My grandpa was a Knight of Vartan too.  My understanding is that it was supposed to be the Armenian equivalent of the Knights of Columbus.  Over here, it is loosely associated with the church, in as much as it has its meetings in the church hall, etc.  It's not a strictly religious organization, though.  I've never heard of Protestants and Catholics joining, although I guess that's possible.  It's also possible that things are just different where I am compared to where you are.   Smiley

Quote
I also know of many Armenians who are proud Masons. The Armenian Church, to my knowledge, is not as vitriolically anti-Masonic as the EO churches have become in America in recent decades.

Again, it could just be that things are different where I am.
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« Reply #18 on: January 02, 2014, 09:37:59 PM »

Thanks Aram

But you can only choose one . GOD or the Masonic Hierarchy , if you are a follower of the Christian GOD then you follow his teachings through Jesus Christ and his saints if you are a Mason then you are free to follow the masonic rituals and rights but have no place in the Church .

We must be strict on this matters . GOD is mighty through his only begotten Son , so unless the masonic order follows and teaches Orthodoxy then it will be seen and heresy and outcasted cult .

I have nothing against the Masons i know a few just like i know a few Atheists they can practice what they want but have no place in our Church or our lives . as for Knights of Vartan as long as they don't stray from the church and its teachings it's fine .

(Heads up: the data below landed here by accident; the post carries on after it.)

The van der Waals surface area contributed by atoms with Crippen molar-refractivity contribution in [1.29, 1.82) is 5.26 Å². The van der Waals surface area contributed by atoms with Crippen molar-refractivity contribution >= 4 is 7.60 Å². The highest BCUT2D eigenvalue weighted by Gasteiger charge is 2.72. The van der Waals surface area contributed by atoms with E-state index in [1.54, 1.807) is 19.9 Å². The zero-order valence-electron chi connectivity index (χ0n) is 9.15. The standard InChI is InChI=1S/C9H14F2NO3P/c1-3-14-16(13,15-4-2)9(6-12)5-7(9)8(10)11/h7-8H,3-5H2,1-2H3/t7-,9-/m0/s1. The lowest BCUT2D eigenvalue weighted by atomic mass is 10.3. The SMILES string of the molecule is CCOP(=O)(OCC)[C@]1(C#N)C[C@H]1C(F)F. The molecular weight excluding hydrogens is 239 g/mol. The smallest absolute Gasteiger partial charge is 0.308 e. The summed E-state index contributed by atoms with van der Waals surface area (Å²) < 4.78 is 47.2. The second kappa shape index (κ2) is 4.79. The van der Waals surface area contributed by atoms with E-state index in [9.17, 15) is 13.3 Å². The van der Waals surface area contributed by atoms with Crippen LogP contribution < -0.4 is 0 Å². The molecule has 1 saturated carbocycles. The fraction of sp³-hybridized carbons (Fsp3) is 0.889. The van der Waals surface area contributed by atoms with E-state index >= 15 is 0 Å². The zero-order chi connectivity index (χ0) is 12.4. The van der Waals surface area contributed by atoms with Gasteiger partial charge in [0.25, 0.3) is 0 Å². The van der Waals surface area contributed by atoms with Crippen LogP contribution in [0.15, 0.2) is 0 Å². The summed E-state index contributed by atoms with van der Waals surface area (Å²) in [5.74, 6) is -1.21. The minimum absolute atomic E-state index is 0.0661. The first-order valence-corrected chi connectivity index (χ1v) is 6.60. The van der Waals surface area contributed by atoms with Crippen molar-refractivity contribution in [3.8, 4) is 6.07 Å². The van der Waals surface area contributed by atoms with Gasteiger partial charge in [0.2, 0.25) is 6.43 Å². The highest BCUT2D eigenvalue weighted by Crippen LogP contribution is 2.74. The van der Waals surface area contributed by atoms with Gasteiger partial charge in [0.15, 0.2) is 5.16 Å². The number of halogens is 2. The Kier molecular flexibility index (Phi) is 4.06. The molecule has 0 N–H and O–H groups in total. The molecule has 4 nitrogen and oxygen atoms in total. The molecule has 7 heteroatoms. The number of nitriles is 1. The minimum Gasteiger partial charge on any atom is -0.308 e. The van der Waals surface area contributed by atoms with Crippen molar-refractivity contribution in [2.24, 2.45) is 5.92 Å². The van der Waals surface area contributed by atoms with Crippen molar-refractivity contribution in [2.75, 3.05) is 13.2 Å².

Money and Power will not bring you closer to GOD . total devotion to Christ will only bring you closer to GOD

When one studies Masonic literature, it is quite evident that there are definite conflicts between Christianity and Freemasonry.  James 5:12 informs us that “about all things, brethren, swear not, neither by heaven, neither by earth, neither by any other oath.”  But the first thing that the person entering Masonry does is to take an oath, which is in violation of God’s Word.  This is the first area of conflict between Christianity and Masons.

regards and blessings
Raffi



It's not just that they take oaths;  they also have a relativist view of God.  As you indicated, they teach that it is OK to believe in any higher being.  And I think they put Christ on the same level as Moses and Mohammed.  An Armenian Apostolic Christian has no business belonging to such an organization.
« Last Edit: January 02, 2014, 09:39:54 PM by Salpy » Logged

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« Reply #19 on: January 02, 2014, 09:50:07 PM »

Which is why the Church doesn't want people to join that group. 
If they don't, there hasn't been any official statement from anyone saying so.

There may or may not be an official statement, but where I am it is discouraged.  In fact, something happened over here in Los Angeles concerning the Masons and HH Karekin I:

Back in the Cold War days, His Holiness was able to pay a rare visit to the US.  For his visit to LA, they rented the Masonic Hall, since at the time that was the biggest hall in the area, and there was no church big enough then to hold the crowds they were expecting.  So when the day and time arrived, they drove HH to the hall.  His Holiness looked up at the building and saw the Masonic symbols.  He refused to get out of the car.  People pleaded with him, tried to explain the situation to him, etc. but he refused to get out of the car.  Finally, they had to do a last minute change and hold the liturgy at St. James, which at the time was the largest church in the area.

The Armenians in Sydney just bought out a masonic hall for our second Church . and i heard the person who sold it to the church was an Armenian . I'm going to question my church on this next time i see the archbishop.

regards